# Expected Utility Transformations

This lecture looks at a rare time that weak dominance can actually be useful!

Takeaway Points

1. If an individual’s preferences follow the four covered axioms (completeness, transitivity, independence, and continuity), we can represent those preferences with a numerical utility function.
2. However, the utility function is not unique. Suppose a set of utilities accurately reflects a player’s preferences over outcomes. Let u be the individual’s utility for an outcome, a > 0, and b be any real number. Then converting all utilities by the transformation au + b maintains identical preferences.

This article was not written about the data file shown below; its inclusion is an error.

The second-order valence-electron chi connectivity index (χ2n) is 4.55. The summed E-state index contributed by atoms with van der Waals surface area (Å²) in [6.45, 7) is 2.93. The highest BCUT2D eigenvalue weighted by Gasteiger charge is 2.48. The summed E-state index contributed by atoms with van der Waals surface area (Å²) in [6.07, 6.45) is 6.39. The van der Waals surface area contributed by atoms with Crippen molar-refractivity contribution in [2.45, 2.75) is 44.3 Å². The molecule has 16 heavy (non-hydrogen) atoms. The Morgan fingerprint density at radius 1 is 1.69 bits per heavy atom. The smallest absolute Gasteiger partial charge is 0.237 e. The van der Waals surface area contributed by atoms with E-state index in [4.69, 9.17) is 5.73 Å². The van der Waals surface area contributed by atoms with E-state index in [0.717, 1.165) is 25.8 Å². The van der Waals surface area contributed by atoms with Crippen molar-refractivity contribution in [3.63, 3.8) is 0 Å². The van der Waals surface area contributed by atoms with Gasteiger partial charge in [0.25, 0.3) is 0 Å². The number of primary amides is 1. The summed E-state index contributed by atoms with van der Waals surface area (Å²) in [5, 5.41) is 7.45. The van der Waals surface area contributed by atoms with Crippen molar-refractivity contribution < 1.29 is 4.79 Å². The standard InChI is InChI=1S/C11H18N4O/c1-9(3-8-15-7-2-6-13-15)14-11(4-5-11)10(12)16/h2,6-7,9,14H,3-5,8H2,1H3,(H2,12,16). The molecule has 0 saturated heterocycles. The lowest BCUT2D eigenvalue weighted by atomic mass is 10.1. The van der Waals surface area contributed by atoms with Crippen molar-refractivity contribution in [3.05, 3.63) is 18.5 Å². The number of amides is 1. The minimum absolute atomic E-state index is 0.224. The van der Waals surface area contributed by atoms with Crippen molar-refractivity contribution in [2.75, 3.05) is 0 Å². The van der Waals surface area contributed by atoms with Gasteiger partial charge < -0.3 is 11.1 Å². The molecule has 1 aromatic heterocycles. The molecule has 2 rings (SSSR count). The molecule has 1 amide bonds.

3. Consequently, if we take a player’s utilities from a game and convert them all by au + b, the equilibria will be the same across the games. This remains true even if we change both players’ utilities, using a different a and b for each player.
4. Interestingly, the au + b transformation is the only transformation that preserves equilibria in this manner.

Back to Game Theory 101